A Senate committee examining barriers to the release of records of deaths at residential schools heard Tuesday that federal departments and agencies should make information disclosure processes more accessible and informal.

“We heard that the privacy and information regimes cannot work if the government itself does not believe in them,” said Sen. Brian Francis, chair of the standing committee on Indigenous Peoples, who is from Lennox Island First Nation on P.E.I.

“And what is needed is leaders committed to openness and transparency who will provide guidance and clear objectives to the department and agencies.”

Last summer, the committee issued an interim report studying the work of the National Centre for Truth and Reconciliation (NCTR) and the special interlocutor for missing children and unmarked graves associated with residential schools. It offered six recommendations for the Liberal government to support the two offices and expedite access to information.

The committee also began holding hearings last fall to demand answers from organizations that have not released records tied to Canada’s residential school system.

On Tuesday, Information Commissioner Caroline Maynard was asked by Nova Scotia Sen. Mary Coyle what cultural shifts needed to happen in federal departments to facilitate record releases.

“We need good government leaders that believe in open government and provide guidance and clear objectives within their department,” Maynard told the committee.

“It comes from the top. If the leaders are believing in openness and transparency, more proactive disclosure done on their website, we shouldn’t need to have access to information [requests]. Access to information requests should be the last resort for obtaining information.”

A Senator holds an eagle feather in an "orange every child matters shirt."
P.E.I. Sen. Brian Francis said a report with recommendations would be forth coming. (Laura Meader/CBC)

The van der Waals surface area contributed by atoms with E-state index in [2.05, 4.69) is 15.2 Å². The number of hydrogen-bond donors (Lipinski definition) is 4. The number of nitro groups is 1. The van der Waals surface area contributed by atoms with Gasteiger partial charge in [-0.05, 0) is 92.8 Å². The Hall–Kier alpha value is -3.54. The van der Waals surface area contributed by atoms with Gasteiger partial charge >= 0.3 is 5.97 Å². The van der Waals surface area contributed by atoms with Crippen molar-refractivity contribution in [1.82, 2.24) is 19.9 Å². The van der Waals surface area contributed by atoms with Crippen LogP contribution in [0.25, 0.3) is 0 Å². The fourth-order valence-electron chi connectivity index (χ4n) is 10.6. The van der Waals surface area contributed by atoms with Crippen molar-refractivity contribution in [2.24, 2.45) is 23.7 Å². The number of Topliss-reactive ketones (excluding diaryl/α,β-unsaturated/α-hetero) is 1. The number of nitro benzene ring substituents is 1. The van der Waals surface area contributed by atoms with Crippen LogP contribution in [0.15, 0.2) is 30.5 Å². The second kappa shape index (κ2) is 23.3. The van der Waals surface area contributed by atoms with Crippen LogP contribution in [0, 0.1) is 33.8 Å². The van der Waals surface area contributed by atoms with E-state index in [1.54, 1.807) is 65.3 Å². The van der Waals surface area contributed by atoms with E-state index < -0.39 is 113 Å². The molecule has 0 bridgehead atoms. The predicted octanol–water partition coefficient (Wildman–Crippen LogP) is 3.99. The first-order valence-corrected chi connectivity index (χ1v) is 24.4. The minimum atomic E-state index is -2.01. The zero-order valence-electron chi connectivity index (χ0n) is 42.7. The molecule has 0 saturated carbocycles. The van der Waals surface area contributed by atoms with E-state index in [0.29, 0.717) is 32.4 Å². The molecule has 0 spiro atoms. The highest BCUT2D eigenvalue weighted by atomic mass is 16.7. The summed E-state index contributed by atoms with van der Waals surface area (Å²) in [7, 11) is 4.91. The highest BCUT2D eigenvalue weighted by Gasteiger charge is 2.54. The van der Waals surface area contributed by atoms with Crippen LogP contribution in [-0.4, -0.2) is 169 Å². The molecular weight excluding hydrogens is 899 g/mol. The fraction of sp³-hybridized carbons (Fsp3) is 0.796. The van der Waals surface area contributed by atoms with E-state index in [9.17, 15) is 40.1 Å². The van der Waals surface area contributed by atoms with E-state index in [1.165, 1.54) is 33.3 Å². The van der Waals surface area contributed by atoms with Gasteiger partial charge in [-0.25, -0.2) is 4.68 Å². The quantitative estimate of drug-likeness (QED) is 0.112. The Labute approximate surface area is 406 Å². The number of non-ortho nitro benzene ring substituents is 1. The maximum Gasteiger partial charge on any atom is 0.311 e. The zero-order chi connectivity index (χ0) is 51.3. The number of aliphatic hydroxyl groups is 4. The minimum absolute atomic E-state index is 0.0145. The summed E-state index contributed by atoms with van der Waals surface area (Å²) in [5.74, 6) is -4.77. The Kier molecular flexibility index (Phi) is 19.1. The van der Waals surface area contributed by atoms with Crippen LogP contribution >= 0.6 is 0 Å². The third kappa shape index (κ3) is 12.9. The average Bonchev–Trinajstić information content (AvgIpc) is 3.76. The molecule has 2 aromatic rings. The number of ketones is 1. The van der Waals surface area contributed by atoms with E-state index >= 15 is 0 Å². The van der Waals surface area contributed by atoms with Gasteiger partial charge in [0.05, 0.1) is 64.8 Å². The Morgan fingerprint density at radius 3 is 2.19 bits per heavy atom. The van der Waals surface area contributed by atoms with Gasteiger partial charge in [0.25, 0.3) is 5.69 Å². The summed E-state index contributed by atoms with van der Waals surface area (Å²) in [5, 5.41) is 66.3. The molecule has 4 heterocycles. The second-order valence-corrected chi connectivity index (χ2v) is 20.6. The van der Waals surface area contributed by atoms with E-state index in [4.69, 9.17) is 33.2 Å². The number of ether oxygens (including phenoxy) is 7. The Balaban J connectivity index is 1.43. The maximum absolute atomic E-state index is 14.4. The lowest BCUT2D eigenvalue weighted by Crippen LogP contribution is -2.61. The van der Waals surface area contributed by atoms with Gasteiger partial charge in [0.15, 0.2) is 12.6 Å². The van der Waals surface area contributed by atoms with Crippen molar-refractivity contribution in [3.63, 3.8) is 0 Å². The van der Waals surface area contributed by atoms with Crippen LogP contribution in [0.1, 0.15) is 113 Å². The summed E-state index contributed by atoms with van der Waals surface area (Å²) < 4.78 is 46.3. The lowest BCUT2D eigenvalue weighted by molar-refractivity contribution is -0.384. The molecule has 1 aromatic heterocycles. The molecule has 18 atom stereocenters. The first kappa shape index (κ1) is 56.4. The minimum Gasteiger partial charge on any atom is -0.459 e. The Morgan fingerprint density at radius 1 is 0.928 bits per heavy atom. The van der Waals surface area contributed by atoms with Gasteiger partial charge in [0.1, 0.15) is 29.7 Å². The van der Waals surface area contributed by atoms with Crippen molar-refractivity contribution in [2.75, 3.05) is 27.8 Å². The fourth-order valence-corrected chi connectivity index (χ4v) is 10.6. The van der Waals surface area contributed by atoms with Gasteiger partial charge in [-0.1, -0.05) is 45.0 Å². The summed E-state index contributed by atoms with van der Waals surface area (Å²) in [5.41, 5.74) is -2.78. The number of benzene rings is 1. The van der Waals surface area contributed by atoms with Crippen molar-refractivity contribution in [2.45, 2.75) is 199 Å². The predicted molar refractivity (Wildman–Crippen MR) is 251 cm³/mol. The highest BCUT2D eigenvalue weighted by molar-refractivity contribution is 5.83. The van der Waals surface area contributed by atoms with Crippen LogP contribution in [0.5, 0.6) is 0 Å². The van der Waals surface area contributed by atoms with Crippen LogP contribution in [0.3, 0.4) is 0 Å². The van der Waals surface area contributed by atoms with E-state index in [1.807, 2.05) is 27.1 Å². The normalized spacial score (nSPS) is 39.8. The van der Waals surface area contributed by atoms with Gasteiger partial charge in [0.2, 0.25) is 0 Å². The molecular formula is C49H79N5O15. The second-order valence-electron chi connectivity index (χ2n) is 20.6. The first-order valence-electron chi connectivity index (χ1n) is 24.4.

She noted the access to information legislation doesn’t have a public interest override.

“The justice minister, or the minister of Crown-Indigenous Relations, they’ve promised to be more open in respect to information. We’re still struggling, I think, in that area,” she said.

“Even though there’s a [discretionary power] in that act, I can tell you that it’s never been used.”

Sask. eHealth addresses committee 

Lorri Thacyk, vice-president, communications and public relations with eHealth Saskatchewan, told the committee that following a request from the Truth and Reconciliation Commission in 2014 for residential school death records, Vital Statistics found that only records older than 70 years could be disclosed under the legislation.

She said six staff spent eight months manually reviewing 225,000 death records between 1898 and 1943. They provided the TRC with death records for all 19,000 children who died in Saskatchewan in that time period. She said the records did not specify children who died at residential schools.

Thacyk said the legislation would allow release of records less than 70 years old only to people like a spouse, parent or adult child. When Coyle asked if records could be released to a First Nation, Thacyk said she would have to check with someone with more legal expertise.

She noted Saskatchewan’s vital statistics act was amended in 2016 to provide the health minister with discretionary power to disclose records under unique circumstances. She said that could allow them to release death records to the NCTR that are less than 70 years old, if they had a way to narrow the request, such as lists of names or dates.  

Francis said the committee will take all the testimony being heard into consideration and issue a report with recommendations in the coming months. 



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